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Love Your Enemies

Updated: Nov 26, 2020

Every Christian knows the following teaching of Jesus, but let’s be honest, very few of us have much interest in actually doing that.

“You have heard that it was said, ‘Love your neighbor and hate your enemy.’ But I tell you, love your enemies and pray for those who persecute you, that you may be children of your Father in heaven. He causes his sun to rise on the evil and the good, and sends rain on the righteous and the unrighteous. If you love those who love you, what reward will you get? Are not even the tax collectors doing that? And if you greet only your own people, what are you doing more than others? Do not even pagans do that? Be perfect, therefore, as your heavenly Father is perfect.” Matthew 5:43-48

This passage is pretty straightforward. Regardless how others treat us, we are not to be unkind to them. Period. God expects us to be god-like in that regard. Does that mean God “likes,” enjoys or admires his enemies? Apparently not. The Old Testament is full of stories of God killing his enemies, or ordering them killed. He was so unhappy with the Israelites at Mount Sinai that he threatened to kill them all. And these were his chosen people! Nevertheless, he was kind and gracious to them – he says he “loves” them even when he was unhappy with them.

So, how does Jesus command actually work in the life of a Christian? Here’s what it cannot mean; I cannot, by an act of my will, cause myself to admire or enjoy someone who is making my life miserable. Of course, the Holy Spirit could cause this to happen, but that’s not a choice I can will my heart to make.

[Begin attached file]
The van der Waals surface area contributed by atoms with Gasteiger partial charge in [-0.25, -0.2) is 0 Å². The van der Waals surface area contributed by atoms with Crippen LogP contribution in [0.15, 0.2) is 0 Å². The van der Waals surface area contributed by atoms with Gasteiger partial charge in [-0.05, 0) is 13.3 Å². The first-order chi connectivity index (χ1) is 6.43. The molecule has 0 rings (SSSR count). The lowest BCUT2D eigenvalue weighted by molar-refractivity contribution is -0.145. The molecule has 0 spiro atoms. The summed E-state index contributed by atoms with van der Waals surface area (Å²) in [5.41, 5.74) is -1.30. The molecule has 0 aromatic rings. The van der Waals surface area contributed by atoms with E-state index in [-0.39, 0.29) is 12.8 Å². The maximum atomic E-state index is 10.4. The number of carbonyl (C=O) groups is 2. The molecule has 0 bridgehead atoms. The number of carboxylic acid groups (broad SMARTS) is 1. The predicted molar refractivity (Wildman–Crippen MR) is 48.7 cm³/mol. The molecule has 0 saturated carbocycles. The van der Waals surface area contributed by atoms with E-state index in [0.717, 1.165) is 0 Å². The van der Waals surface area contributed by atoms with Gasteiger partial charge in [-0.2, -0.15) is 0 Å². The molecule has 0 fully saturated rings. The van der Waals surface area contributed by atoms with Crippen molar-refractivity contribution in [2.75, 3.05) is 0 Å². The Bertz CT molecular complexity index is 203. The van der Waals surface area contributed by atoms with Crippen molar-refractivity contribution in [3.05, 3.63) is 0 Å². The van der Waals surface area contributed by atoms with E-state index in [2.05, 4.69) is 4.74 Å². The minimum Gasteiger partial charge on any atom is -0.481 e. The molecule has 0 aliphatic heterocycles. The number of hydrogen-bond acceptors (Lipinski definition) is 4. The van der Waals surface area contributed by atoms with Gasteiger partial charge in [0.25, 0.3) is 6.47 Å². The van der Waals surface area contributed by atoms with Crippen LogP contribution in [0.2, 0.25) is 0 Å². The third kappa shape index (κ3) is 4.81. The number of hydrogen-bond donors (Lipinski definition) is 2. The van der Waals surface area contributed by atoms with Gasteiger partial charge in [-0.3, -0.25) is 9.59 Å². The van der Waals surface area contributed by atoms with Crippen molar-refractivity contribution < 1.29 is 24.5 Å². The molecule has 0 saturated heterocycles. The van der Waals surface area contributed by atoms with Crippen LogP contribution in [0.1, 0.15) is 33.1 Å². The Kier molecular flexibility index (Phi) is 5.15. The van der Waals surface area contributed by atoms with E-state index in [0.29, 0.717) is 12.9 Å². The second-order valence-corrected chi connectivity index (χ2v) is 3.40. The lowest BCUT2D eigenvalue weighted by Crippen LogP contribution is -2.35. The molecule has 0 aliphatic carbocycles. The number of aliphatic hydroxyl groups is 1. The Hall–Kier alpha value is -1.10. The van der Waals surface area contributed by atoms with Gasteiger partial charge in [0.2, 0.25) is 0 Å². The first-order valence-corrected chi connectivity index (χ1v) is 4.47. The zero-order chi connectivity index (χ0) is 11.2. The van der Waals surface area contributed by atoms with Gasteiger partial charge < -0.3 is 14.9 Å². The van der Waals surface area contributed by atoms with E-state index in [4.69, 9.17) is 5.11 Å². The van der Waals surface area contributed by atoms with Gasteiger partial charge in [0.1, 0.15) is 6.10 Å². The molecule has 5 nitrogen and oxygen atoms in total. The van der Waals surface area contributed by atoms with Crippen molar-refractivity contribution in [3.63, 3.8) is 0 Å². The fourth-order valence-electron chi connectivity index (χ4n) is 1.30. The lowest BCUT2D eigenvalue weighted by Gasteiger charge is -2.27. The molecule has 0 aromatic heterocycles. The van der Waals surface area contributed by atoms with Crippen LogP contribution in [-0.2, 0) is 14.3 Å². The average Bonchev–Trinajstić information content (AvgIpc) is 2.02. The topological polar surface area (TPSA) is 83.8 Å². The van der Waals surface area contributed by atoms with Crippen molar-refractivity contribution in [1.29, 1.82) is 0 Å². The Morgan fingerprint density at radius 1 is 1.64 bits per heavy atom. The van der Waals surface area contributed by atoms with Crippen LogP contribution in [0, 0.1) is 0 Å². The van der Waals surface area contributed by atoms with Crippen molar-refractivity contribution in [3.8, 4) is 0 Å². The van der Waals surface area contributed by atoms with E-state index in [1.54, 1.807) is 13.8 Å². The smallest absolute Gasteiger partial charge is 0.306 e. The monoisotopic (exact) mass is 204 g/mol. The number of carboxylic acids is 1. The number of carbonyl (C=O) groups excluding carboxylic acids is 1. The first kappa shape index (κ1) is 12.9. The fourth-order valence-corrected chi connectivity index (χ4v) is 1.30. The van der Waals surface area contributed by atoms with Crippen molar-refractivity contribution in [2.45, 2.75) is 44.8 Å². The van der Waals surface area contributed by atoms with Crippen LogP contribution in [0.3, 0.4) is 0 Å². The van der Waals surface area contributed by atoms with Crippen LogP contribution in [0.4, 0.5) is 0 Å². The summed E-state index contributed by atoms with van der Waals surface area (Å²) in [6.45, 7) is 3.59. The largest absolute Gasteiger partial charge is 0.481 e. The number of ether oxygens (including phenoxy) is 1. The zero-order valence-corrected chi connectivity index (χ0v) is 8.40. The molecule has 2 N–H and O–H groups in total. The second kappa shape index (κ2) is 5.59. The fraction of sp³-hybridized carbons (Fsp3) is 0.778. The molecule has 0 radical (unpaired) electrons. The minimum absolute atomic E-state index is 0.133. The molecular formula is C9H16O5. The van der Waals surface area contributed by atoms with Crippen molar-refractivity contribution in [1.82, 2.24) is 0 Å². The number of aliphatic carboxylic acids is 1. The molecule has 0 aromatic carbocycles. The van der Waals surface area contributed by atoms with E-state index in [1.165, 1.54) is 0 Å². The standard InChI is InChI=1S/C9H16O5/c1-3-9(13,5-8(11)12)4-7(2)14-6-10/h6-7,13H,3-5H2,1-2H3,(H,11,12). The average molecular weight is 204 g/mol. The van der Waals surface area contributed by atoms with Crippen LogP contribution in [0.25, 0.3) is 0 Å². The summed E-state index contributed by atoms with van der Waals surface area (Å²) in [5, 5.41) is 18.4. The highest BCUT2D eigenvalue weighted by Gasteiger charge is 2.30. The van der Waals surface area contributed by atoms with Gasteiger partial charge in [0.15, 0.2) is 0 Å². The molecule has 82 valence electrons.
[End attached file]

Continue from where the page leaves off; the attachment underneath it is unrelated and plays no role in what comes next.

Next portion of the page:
However, I can, by an act of my will, choose to be kind, generous and gracious to people I do not like or admire. If I do, and when I do, I am being obedient to Jesus commands. I am loving them the way God loves his enemies. Not with warm fuzzy emotions and admiration, but without retribution, by being more kind to them than the world would say “they deserve.”

So, who are the enemies in your life – people who have made you miserable, taken advantage of you, gossiped about you, or hurt you deeply? Perhaps they are still doing it. I have just such a person in my life right now.

I’ve never wished this person ill. But, I’m ashamed to admit how often I wished other people knew how unkind and difficult this person has been to me, so they would be unmasked, and I would be admired (Pride!). I’ve also fantasized having a conversation with them, where I was brilliant and spiritual and they finally broke down to where they saw their sin, asked for forgiveness and of course I forgave them. What else would a super-Christian do?

And every time I have those thoughts, the Holy Spirit convicts me of my sin, and encourages me to continue being kind to my enemy, even when I’d prefer to never have to deal with them again. In the spirit of Matthew 5:23-24, I’ve tried to reconcile with this person and actually have no idea why they do not like me. To no avail.

I wrote this in my book The 10 Second Rule: “Being taken advantage of by others is an occupational hazard for the true follower of Jesus.” Allowing that to happen without bitterness or retribution, and still be kind is the Holy Grail of my life. I’m nearly 71 and I wish I could claim total victory in this area, but by the grace of God, I have tried to love my enemies – mostly.

Next week, we’re going to take a look at what happens when Christians fail to forgive. I doubt you’ll feel any better after reading that blog than you did, reading this one. The Bible is full of inconvenient truths.

How following Jesus works in real life.

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